Hubble Image of the Week – Evolution in Slow Motion

Hubble Views Interacting Galaxies NGC 3921

This newly released Hubble image shows a pair of interacting galaxies known as NGC 3921.

It is known today that merging galaxies play a large role in the evolution of galaxies and the formation of elliptical galaxies in particular. However there are only a few merging systems close enough to be observed in depth. The pair of interacting galaxies picture seen here — known as NGC 3921 — is one of these systems.

NGC 3921 — found in the constellation of Ursa Major (The Great Bear) — is an interacting pair of disc galaxies in the late stages of its merger. Observations show that both of the galaxies involved were about the same mass and collided about 700 million years ago. You can see clearly in this image the disturbed morphology, tails and loops characteristic of a post-merger.

The clash of galaxies caused a rush of star formation and previous Hubble observations showed over 1000 bright, young star clusters bursting to life at the heart of the galaxy pair.

Credit: ESA/Hubble & NASA, Acknowledgement: Judy Schmidt

1 Comment on "Hubble Image of the Week – Evolution in Slow Motion"

  1. You are still laboring under the myth of the ‘merger’ for reasons that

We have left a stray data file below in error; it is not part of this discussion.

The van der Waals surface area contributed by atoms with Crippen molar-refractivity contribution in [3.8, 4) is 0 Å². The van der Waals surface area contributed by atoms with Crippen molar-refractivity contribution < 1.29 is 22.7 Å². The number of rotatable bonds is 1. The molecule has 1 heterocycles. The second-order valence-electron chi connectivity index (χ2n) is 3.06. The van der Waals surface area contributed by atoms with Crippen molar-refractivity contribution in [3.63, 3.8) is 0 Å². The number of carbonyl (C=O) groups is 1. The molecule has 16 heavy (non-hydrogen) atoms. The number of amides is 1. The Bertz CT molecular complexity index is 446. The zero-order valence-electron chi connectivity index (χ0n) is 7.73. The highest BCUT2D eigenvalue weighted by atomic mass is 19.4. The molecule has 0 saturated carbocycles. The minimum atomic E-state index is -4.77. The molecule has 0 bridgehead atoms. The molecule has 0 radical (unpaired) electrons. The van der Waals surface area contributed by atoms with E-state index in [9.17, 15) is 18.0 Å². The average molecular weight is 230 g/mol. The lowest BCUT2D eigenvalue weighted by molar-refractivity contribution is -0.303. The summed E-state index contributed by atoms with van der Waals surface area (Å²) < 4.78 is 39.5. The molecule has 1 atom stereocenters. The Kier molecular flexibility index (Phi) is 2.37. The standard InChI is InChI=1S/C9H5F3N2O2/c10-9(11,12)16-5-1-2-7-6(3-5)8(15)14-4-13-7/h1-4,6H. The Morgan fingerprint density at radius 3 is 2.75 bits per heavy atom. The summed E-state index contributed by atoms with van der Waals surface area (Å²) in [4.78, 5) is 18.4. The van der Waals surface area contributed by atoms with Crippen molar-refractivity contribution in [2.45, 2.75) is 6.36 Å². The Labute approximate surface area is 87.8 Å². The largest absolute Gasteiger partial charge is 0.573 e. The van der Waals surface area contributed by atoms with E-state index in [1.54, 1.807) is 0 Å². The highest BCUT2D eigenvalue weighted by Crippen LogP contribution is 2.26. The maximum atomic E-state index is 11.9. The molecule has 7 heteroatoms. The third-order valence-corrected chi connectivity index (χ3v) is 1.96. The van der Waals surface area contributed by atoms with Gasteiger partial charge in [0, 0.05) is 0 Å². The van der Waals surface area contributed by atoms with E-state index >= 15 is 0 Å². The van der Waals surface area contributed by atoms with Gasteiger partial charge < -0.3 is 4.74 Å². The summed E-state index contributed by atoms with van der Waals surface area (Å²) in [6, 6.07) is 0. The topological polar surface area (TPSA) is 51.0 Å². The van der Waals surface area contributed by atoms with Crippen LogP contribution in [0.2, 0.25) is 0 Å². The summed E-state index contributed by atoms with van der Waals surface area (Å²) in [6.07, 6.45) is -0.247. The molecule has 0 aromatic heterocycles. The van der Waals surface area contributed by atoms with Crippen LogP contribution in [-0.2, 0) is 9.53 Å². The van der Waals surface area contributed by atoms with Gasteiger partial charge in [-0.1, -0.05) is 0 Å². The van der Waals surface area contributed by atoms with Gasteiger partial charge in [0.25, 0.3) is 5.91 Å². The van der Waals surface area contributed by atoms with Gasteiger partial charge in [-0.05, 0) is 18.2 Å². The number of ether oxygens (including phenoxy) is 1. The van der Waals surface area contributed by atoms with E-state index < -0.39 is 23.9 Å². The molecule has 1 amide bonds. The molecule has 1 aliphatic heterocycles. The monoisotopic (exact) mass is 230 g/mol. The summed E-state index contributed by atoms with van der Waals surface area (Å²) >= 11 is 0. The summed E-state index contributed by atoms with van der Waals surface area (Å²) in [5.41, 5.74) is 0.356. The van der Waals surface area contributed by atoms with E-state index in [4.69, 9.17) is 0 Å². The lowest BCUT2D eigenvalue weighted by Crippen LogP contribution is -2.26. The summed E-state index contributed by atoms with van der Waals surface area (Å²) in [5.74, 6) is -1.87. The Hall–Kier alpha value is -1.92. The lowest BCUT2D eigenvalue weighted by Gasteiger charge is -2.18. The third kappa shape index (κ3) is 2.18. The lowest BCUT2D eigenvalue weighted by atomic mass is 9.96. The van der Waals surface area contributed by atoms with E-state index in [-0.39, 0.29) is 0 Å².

are incomprehensible. For starters, the cosmos is expanding and there are more systems and not fewer. Where would the ‘Big Bang’ be if no systems formed afterward?
    Next, you are avoiding the objective possibility that this system is a fission in progress. Like so many others, there is ample evidence that the objects in the system share many ‘DNA’ traits like chemistry and morphology. What are the odds that two RANDOM objects would share so many traits?
    Like fictional ‘merger’ images, there is an evolution of ALL systems that can be more practically explained through fission. In a recent interview
    an astronomer correctly stated that the term “merger” is a “working
    hypothesis” and MUCH more thought needs to be applied to these galactic

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